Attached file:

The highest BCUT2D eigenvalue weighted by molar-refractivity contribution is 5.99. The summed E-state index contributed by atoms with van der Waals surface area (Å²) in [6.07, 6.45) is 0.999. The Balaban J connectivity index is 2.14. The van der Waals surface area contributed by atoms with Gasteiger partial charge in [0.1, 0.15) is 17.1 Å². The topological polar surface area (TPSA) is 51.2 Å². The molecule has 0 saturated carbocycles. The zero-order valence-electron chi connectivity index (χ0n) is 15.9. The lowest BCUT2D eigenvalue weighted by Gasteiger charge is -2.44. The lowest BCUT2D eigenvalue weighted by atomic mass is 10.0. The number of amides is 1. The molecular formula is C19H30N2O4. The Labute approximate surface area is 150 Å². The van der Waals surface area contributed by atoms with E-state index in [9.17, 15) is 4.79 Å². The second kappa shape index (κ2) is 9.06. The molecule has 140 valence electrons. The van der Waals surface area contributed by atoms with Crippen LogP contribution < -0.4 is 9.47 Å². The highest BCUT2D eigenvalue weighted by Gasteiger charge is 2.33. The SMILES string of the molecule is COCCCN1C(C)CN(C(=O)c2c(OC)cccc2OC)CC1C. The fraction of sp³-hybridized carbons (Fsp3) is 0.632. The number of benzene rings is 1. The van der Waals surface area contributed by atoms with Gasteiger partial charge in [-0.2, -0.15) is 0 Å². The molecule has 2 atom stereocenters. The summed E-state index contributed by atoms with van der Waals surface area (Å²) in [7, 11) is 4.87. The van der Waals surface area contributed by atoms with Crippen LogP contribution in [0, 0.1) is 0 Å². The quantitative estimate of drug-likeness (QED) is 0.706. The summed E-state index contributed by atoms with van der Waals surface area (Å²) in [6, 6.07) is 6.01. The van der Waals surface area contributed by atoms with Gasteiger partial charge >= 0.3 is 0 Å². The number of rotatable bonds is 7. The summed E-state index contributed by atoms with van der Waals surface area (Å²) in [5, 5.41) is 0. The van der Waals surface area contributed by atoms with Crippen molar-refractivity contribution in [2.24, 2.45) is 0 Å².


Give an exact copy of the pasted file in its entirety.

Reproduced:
The highest BCUT2D eigenvalue weighted by molar-refractivity contribution is 5.99. The summed E-state index contributed by atoms with van der Waals surface area (Å²) in [6.07, 6.45) is 0.999. The Balaban J connectivity index is 2.14. The van der Waals surface area contributed by atoms with Gasteiger partial charge in [0.1, 0.15) is 17.1 Å². The topological polar surface area (TPSA) is 51.2 Å². The molecule has 0 saturated carbocycles. The zero-order valence-electron chi connectivity index (χ0n) is 15.9. The lowest BCUT2D eigenvalue weighted by Gasteiger charge is -2.44. The lowest BCUT2D eigenvalue weighted by atomic mass is 10.0. The number of amides is 1. The molecular formula is C19H30N2O4. The Labute approximate surface area is 150 Å². The van der Waals surface area contributed by atoms with E-state index in [9.17, 15) is 4.79 Å². The second kappa shape index (κ2) is 9.06. The molecule has 140 valence electrons. The van der Waals surface area contributed by atoms with Crippen LogP contribution < -0.4 is 9.47 Å². The highest BCUT2D eigenvalue weighted by Gasteiger charge is 2.33. The SMILES string of the molecule is COCCCN1C(C)CN(C(=O)c2c(OC)cccc2OC)CC1C. The fraction of sp³-hybridized carbons (Fsp3) is 0.632. The number of benzene rings is 1. The van der Waals surface area contributed by atoms with Gasteiger partial charge in [-0.2, -0.15) is 0 Å². The molecule has 2 atom stereocenters. The summed E-state index contributed by atoms with van der Waals surface area (Å²) in [7, 11) is 4.87. The van der Waals surface area contributed by atoms with Crippen LogP contribution in [0, 0.1) is 0 Å². The quantitative estimate of drug-likeness (QED) is 0.706. The summed E-state index contributed by atoms with van der Waals surface area (Å²) in [6, 6.07) is 6.01. The van der Waals surface area contributed by atoms with Gasteiger partial charge >= 0.3 is 0 Å². The number of rotatable bonds is 7. The summed E-state index contributed by atoms with van der Waals surface area (Å²) in [5, 5.41) is 0. The van der Waals surface area contributed by atoms with Crippen molar-refractivity contribution in [2.24, 2.45) is 0 Å².